Identity and Democracy
Mar 20, 2011

Identity and Democracy

One way to consider the action of voting is as an expression of identity. This has several implications, among them that ethnic, religious, racial and cultural identities can replace the prioritization of effective policy with identification along these tribal lines.

Consider the 2007 kenyan elections where an opposition candidate Raila Odinga, a Luo (one of Keyna's many ethnic groups), secured some 98% of the Luo vote, yet aquired little from other ethnic groups. This example - and innumerable like - are a reflection of how various tribal identies dominate eletions in many places opposed to elections being about the quality of policies for all citizens of the country. As we shall see, identity politics still is an important force in modern western democracies which has negative consequences. However, in many of the democracies of the bottom billion where there are very pronounced ethnic, religious, racial and cultural tribal divides and diversity among the people this identity politics is the dominant force in election politics. The perhaps surprising fact is that quite the opposite that of the first world, the democracy in the bottom billion have actually increased the average level of violence.

The principle advantage of democracy as a social ordering is that it provides pressures for effective governance through accountability to the people. These issues of tribalism inhibit the pressures that exist for good governance. Elections are not fought over whether various policies are desirable and effective - if they were politicians would need to campaign for and enact desirable and effective policies - they are far too often fought over identity with the ethnic or religious identity of the politician being the principle voting measure. Moreover, voting is often an expression of identity for many people where the actual act has value outside of just choosing a politician; it is about reaffirming membership in a tribe.

In the west, tribal differences are less pronounced. Partially this is because of an effective sense of nationalism that includes all people such as the idea of being "American" or "Canadian" which is something citizens of all ethnic groups, religions and the like will often purport to be an important part of their identity. The result is the political spectrum is dominated not by various tribal differences but by the left/right political spectrum which is a spectrum at least partially centered arround differing policy strategies regarding the role of government, social issues, traditionalism versus progressivism and the like. In short, policy differences not identity differences. It is not a coincidence that in our democracies governments are (relatively) more capable of providing legitimate services that benefit its citizens.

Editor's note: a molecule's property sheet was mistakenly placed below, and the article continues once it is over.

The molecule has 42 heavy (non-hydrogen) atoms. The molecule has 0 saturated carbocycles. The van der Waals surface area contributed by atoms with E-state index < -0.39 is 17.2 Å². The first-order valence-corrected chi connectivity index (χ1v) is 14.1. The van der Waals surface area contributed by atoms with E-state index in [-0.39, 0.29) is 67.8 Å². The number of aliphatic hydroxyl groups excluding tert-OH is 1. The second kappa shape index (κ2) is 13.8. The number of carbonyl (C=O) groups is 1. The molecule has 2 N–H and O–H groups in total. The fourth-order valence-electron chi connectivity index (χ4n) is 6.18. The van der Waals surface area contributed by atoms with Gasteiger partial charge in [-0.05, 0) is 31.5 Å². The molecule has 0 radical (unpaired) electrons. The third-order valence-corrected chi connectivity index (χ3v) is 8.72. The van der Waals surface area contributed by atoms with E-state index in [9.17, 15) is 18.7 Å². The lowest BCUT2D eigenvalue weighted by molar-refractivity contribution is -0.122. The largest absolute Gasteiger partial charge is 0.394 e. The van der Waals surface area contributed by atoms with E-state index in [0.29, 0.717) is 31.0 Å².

Nonetheless, identity politics are far from eliminated in the west. The Bloc Québécois in Canada, for instance, is a Quebec secessionist party which presents considerable appeal as an expression of Québécois identity as a separate identity from national Canadian identity. A series of comments about multiculturalism by Germany's Angela Merkel and France's banning of the burqa are examples where distinct expression of national identity is being established at the expense of, in this case, Muslim subgroups.

Even when political groups are about policies and initially quite separate from existing tribal groups, the political parties can themselves become the identity to which identity politics occurs. The case of Democrats and Republicans in the US is an excellent example of this. Whether one is one of these two is itself an important aspect of many American's identity. The result is an entrenchment and consolidation of policy positions because these positions are a part of respective identities. Indeed, people form opinions on diverse subject matters that just correspond with whatever their party identity maintains.  The term "culture wars" is sometimes used to describe when the political spectrum faces social issues such as teaching creationism in schools and the term is an appropriate description of how the political divide in the US has become an identity "war".